Like the miners of old, our destination as we travelled British Columbia’s gold rush trail was Barkerville situated high on the western edge of the Cariboo Mountains. Billy Barker found gold in nearby William’s Creek in 1862 triggering a stampede of thousands hoping to strike it rich. Barkerville soon had the largest population north of San Francisco and west of Chicago. Hungry for gold, men came from around the world and businesses of every description sprang into existence to provide for their needs and to profit from their earnings. Barkerville burned to the ground in September 1868 but it was quickly rebuilt.

As time went by and the gold supply dwindled, Barkerville became little more than a ghost town. In the late 1950s, the government of British Columbia decided that the town should be restored and operated as a tourist attraction. A great deal of effort went into ensuring its authenticity. Interestingly, as restoration began much was learned about life in Barkerville during its heyday from newspapers found stuffed behind walls to provide insulation from winter’s bitter cold.

When we walked through the doors of the Visitor’s Centre onto the streets of Barkerville, we stepped back in time. If you’ve been reading this blog for very long, you know that we are fascinated by old abandoned houses and the stories of the people who lived in them. Now imagine us surrounded by a whole town with more than 125 historical buildings, some original and some reconstructed! Boardwalks and dirt streets preserve the look of the original town and attendants in period costume add to the ambiance and entertain visitors with Barkerville’s stories.


Over the years, we’ve visited a number of similar sites; Fort Edmonton, Calgary’s Heritage Park, Nova Scotia’s Fortress of Louisbourg and Upper Canada Village near Morrisburg, Ontario. The latter is probably still my favourite because of its working lumber mill, textile mill and flour mill but unlike Barkerville, most of these are compilations of buildings brought from various different locations. Barkerville is unique in that it existed as a living town exactly where it stands today. The people whose stories we heard were real people. They came from around the world in search of gold and stayed to form a community. As we wandered the cemetery just outside town, we saw their names on the headstones. I wondered what it must be like for those who are still alive today who grew up in Barkerville and who saw their hometown become first a ghost town and then a tourist attraction. I wonder how many of them ever go back.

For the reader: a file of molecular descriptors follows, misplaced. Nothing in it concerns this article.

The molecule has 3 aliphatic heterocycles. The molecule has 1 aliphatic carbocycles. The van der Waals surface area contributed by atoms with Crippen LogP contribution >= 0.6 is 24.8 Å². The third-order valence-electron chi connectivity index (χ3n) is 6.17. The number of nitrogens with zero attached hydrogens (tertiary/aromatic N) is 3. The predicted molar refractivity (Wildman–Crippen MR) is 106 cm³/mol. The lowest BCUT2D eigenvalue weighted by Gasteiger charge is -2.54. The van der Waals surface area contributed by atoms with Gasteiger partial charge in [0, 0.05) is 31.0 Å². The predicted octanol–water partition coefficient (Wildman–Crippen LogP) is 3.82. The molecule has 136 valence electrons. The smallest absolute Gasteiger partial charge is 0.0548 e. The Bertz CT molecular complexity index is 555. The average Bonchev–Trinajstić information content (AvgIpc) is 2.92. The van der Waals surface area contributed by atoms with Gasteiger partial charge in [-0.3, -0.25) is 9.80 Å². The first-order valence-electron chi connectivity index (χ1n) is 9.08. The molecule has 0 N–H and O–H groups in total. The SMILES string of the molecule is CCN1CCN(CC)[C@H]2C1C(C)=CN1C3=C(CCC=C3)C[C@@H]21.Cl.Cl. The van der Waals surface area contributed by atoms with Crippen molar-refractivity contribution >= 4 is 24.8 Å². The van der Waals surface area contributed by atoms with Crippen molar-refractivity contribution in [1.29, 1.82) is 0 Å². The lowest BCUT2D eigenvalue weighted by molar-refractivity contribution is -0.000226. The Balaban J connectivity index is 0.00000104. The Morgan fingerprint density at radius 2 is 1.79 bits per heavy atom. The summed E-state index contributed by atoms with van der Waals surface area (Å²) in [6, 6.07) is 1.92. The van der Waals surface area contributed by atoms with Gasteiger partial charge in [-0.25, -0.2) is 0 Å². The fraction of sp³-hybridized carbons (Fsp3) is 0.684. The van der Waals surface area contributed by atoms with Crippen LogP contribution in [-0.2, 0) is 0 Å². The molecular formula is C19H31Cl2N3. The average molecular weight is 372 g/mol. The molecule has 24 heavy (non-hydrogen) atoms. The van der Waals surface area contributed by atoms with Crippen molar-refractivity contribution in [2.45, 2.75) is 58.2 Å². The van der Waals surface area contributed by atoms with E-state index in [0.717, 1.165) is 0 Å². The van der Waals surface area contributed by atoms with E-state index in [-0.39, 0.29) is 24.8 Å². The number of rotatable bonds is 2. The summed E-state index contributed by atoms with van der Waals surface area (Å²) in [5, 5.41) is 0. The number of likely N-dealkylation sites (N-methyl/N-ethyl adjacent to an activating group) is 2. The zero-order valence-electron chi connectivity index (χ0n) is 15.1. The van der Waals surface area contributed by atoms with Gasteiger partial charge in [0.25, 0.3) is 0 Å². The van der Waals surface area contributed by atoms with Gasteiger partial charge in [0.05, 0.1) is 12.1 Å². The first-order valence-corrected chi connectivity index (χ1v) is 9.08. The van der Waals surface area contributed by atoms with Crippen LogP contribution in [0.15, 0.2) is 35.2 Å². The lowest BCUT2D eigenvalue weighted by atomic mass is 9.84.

We easily spent a day and a half at Barkerville. We did the guided town tour and the historical tour of Chinatown, we took in the Cornish Waterwheel demonstration and ate at the Goldfield Bakery and at Wake-Up Jake’s Restaurant and Coffee Saloon, we saw a live show at the Theatre Royal and we browsed through the various shops.

Why not come and tour with us?

Someone’s waiting to take you for a ride

St. Saviours Anglican Church at the head of main street

The schoolhouse

Notice the sign for Dr. Jones’ dental office in the top left hand corner. Painless tooth extraction and cheap too!

The Wendle house and the William Bowron house, a couple of the posher homes in town

These are more typical

Inside a typical miner’s cabin

Someone had indoor plumbing… sort of!

When I saw the lawyer’s office I thought of our son, Matt. I haven’t seen his new office yet but I suspect it’s a bit more modern!


4 thoughts on “Barkerville

  1. I really like this post but I’m not able to phrase my thoughts appropriately. All I can say without sounding incoherent is that this place looks lovely and my mother and I both think this would be a gorgeous place to visit someday.

I welcome your opinion. Please leave a comment.

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